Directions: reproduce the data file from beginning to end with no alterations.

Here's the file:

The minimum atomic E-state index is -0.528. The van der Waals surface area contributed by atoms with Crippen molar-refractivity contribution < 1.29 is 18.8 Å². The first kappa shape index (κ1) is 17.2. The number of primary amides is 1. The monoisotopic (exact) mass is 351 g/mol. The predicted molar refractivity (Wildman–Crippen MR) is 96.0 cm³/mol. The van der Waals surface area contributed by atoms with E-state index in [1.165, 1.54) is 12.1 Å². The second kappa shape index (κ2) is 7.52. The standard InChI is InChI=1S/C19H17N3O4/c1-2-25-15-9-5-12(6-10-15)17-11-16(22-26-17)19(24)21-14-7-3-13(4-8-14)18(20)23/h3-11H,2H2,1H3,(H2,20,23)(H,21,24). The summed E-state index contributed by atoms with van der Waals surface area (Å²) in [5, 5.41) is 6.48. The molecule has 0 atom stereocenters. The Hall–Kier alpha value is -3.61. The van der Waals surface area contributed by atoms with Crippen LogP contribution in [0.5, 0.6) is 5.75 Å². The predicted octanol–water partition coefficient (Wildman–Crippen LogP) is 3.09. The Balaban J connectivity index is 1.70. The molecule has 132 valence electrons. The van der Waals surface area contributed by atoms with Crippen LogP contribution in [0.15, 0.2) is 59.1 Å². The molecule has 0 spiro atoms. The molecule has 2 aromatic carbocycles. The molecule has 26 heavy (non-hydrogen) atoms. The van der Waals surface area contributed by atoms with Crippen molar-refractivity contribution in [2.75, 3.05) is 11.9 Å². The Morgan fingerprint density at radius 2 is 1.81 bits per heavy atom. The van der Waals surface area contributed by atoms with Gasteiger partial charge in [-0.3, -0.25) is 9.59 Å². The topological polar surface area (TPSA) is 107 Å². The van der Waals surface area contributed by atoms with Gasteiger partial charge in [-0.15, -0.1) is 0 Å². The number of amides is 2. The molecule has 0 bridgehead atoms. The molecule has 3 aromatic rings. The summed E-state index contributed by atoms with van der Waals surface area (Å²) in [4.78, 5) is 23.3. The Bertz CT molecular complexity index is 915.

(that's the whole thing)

The minimum atomic E-state index is -0.528. The van der Waals surface area contributed by atoms with Crippen molar-refractivity contribution < 1.29 is 18.8 Å². The first kappa shape index (κ1) is 17.2. The number of primary amides is 1. The monoisotopic (exact) mass is 351 g/mol. The predicted molar refractivity (Wildman–Crippen MR) is 96.0 cm³/mol. The van der Waals surface area contributed by atoms with E-state index in [1.165, 1.54) is 12.1 Å². The second kappa shape index (κ2) is 7.52. The standard InChI is InChI=1S/C19H17N3O4/c1-2-25-15-9-5-12(6-10-15)17-11-16(22-26-17)19(24)21-14-7-3-13(4-8-14)18(20)23/h3-11H,2H2,1H3,(H2,20,23)(H,21,24). The summed E-state index contributed by atoms with van der Waals surface area (Å²) in [5, 5.41) is 6.48. The molecule has 0 atom stereocenters. The Hall–Kier alpha value is -3.61. The van der Waals surface area contributed by atoms with Crippen LogP contribution in [0.5, 0.6) is 5.75 Å². The predicted octanol–water partition coefficient (Wildman–Crippen LogP) is 3.09. The Balaban J connectivity index is 1.70. The molecule has 132 valence electrons. The van der Waals surface area contributed by atoms with Crippen LogP contribution in [0.15, 0.2) is 59.1 Å². The molecule has 0 spiro atoms. The molecule has 2 aromatic carbocycles. The molecule has 26 heavy (non-hydrogen) atoms. The van der Waals surface area contributed by atoms with Crippen molar-refractivity contribution in [2.75, 3.05) is 11.9 Å². The Morgan fingerprint density at radius 2 is 1.81 bits per heavy atom. The van der Waals surface area contributed by atoms with Gasteiger partial charge in [-0.3, -0.25) is 9.59 Å². The topological polar surface area (TPSA) is 107 Å². The van der Waals surface area contributed by atoms with Gasteiger partial charge in [-0.15, -0.1) is 0 Å². The number of amides is 2. The molecule has 0 bridgehead atoms. The molecule has 3 aromatic rings. The summed E-state index contributed by atoms with van der Waals surface area (Å²) in [4.78, 5) is 23.3. The Bertz CT molecular complexity index is 915.